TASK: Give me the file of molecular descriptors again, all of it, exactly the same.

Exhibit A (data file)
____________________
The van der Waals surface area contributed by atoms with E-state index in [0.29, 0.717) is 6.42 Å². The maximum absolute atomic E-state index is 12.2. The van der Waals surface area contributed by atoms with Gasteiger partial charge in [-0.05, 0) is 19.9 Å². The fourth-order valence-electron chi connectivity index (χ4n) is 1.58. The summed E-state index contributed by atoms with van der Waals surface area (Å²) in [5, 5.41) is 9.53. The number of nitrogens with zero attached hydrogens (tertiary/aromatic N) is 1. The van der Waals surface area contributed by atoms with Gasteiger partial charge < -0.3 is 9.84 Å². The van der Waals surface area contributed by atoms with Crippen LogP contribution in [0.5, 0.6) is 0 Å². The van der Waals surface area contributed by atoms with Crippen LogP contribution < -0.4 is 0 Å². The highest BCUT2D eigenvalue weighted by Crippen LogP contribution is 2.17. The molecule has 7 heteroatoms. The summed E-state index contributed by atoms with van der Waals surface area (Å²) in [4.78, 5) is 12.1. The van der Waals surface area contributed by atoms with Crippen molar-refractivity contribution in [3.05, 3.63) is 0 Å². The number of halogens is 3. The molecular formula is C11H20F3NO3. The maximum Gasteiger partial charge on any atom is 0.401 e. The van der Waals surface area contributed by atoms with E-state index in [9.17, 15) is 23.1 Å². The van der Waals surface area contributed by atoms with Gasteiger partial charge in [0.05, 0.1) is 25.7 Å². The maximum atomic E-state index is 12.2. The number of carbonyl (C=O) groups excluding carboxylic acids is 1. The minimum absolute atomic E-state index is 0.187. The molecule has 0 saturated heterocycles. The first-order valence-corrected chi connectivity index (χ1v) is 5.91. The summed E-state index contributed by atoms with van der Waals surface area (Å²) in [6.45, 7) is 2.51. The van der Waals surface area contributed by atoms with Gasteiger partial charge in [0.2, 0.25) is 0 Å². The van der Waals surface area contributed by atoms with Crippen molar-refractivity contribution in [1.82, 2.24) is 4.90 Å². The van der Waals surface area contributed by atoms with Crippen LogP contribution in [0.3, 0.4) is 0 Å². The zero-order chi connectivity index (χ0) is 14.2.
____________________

The van der Waals surface area contributed by atoms with E-state index in [0.29, 0.717) is 6.42 Å². The maximum absolute atomic E-state index is 12.2. The van der Waals surface area contributed by atoms with Gasteiger partial charge in [-0.05, 0) is 19.9 Å². The fourth-order valence-electron chi connectivity index (χ4n) is 1.58. The summed E-state index contributed by atoms with van der Waals surface area (Å²) in [5, 5.41) is 9.53. The number of nitrogens with zero attached hydrogens (tertiary/aromatic N) is 1. The van der Waals surface area contributed by atoms with Gasteiger partial charge < -0.3 is 9.84 Å². The van der Waals surface area contributed by atoms with Crippen LogP contribution in [0.5, 0.6) is 0 Å². The van der Waals surface area contributed by atoms with Crippen LogP contribution < -0.4 is 0 Å². The highest BCUT2D eigenvalue weighted by Crippen LogP contribution is 2.17. The molecule has 7 heteroatoms. The summed E-state index contributed by atoms with van der Waals surface area (Å²) in [4.78, 5) is 12.1. The van der Waals surface area contributed by atoms with Crippen molar-refractivity contribution in [3.05, 3.63) is 0 Å². The number of halogens is 3. The molecular formula is C11H20F3NO3. The maximum Gasteiger partial charge on any atom is 0.401 e. The van der Waals surface area contributed by atoms with E-state index in [9.17, 15) is 23.1 Å². The van der Waals surface area contributed by atoms with Gasteiger partial charge in [0.05, 0.1) is 25.7 Å². The maximum atomic E-state index is 12.2. The number of carbonyl (C=O) groups excluding carboxylic acids is 1. The minimum absolute atomic E-state index is 0.187. The molecule has 0 saturated heterocycles. The first-order valence-corrected chi connectivity index (χ1v) is 5.91. The summed E-state index contributed by atoms with van der Waals surface area (Å²) in [6.45, 7) is 2.51. The van der Waals surface area contributed by atoms with Gasteiger partial charge in [0.2, 0.25) is 0 Å². The van der Waals surface area contributed by atoms with Crippen molar-refractivity contribution in [1.82, 2.24) is 4.90 Å². The van der Waals surface area contributed by atoms with Crippen LogP contribution in [0.3, 0.4) is 0 Å². The zero-order chi connectivity index (χ0) is 14.2.